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Home loan affordability hits 5-year low

4 min read
26 Oct 2021
Affordability

Housing affordability is at its worst level in five years thanks to substantial house price growth and subdued income growth.

The Bluestone Home Loan Affordability Index1 measures the proportion of the average income required for the average home loan repayment, based on Australian Bureau of Statistics data.

The index found home loan affordability has risen above the long-term average for the first time since 2016, with a score of 90.8 (vs the average of 86.9).

According to Bluestone, higher index numbers “reveal a higher proportion of the average income required for the average home loan and reflect lower affordability”.

“Recent strong house price growth has resulted in buyers having to borrow more and, with subdued incomes growth and flat interest rates, this has resulted in a higher proportion of incomes required for loan repayments,” the report said.

“Strict lending conditions from financial institutions place a ceiling on borrowing capacity for buyers which results in reduced demand and lower prices growth.”

Bluestone index

Source: Bluestone

Unsurprisingly, New South Wales and Victoria recorded the worst affordability rating thanks to “sharp” recent value growth.

The Northern Territory, by contrast, had the smallest change to affordability.

Bluestone Capitals

Source: Bluestone

Related: Inner-city or outer suburbs: where can you afford to buy?

Low affordability set to stay

Another report from investment agency Moody’s also highlights Australia’s declining housing affordability, noting that affordability has fallen across all capital cities over the seven months to September.

Sydney in particular, could see its worst housing affordability in a decade if prices increase by a further 4.6%, or if mortgage rates increase by at least 42 basis points (a possibility if there are any cash rate increases soon).

According to the report, affordability woes aren’t going to improve anytime soon.

“For the rest of 2021 and into early 2022, we expect housing affordability will continue to deteriorate moderately because property prices will continue to increase, while mortgage lending rates and household incomes will stay broadly steady,” the report said.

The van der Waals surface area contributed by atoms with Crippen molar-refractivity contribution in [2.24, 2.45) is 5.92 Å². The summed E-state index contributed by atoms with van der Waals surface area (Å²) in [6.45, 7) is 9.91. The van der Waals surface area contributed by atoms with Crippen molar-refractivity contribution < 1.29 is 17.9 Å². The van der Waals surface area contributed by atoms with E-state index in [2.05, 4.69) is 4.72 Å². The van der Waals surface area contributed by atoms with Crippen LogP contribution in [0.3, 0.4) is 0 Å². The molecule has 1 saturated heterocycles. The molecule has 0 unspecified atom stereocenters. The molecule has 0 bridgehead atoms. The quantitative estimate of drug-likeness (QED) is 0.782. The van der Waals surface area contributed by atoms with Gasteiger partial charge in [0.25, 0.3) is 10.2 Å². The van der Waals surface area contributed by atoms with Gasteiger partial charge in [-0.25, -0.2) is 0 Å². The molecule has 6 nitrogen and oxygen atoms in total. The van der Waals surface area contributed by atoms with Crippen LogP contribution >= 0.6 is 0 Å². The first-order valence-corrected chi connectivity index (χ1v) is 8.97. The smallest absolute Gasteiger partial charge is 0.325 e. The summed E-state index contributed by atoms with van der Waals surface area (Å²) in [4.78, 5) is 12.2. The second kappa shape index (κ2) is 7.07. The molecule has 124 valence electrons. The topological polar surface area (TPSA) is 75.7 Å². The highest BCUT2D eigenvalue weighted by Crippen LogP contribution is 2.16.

“Mortgage lending interest rates have likely bottomed and will stay at around current low levels for some time, with the potential for rate rises increasing after 18-24 months if inflation grows.”

New borrowers in Sydney need, according to Moody’s, the following per cent of their household income to meet the average mortgage repayments:

  • Sydney – 35.4%
  • Melbourne – 28.3%
  • Brisbane – 20.6%
  • Adelaide – 20.2%
  • Perth – 15.3%

The commonly accepted definition for mortgage stress is 30%, and Sydney and Melbourne are both above the 10-year average of 25.8%.

Price growth at its highest in decades and is set to keep going

This sharp decline in affordability matches the significant house price growth seen in recent months.

CoreLogic’s Home Value Index for September 2021 shows Australian housing values recorded their fastest annual growth rate since 1989, growing 20.3% nationally over 12 months.3

While CoreLogic said the housing market is slowing somewhat, prices are set to rise even further, continuing to present an affordability challenge to prospective buyers.

Major bank Westpac has made a revised prediction for house prices, saying it now expects a 22% gain across 2021 and a further 8% increase in 2022.4

“With housing values rising substantially faster than household incomes, raising a deposit has become more challenging for most cohorts of the market, especially first home buyers,” CoreLogic research director Tim Lawless said.

“Sydney is a prime example where the median house value is now just over $1.3 million. In order to raise a 20% deposit, the typical Sydney house buyer would need around $262,300.

“The slowdown in first home buyers can be seen in the lending data, where the number of owner-occupier first home buyer loans has fallen by -20.5% between January and July.

“Existing homeowners looking to upgrade, downsize or move home may be less impacted as they have had the benefit of equity that has accrued as housing values surged.”


Sources

Image via Shutterstock

  1. Bluestone October home loan market report, 25 October 2021.
  2. Moody’s, 25 October 2021. ‘Australia: Housing Affordability Will Continue to Worsen On Rising Prices And Stagnant Wages.’
  3. CoreLogic, 1 October 2021.’ Australian housing values rising at the fastest annual pace since June 1989, but the monthly rate of growth continues to lose steam.’
  4. Westpac, 14 October 2021. ‘Outlook for Australian dwelling prices.’
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avatar of author: William Jolly

Written by William Jolly

William is a Senior Finance Writer at Compare the Market, and has previously worked as a finance journalist for several years. He specialises in writing about financial products like home loans in ways that the average Australian can understand and enjoy. When he's not writing about saving money, William enjoys playing football (soccer), watching a good movie and spending time with his dog.

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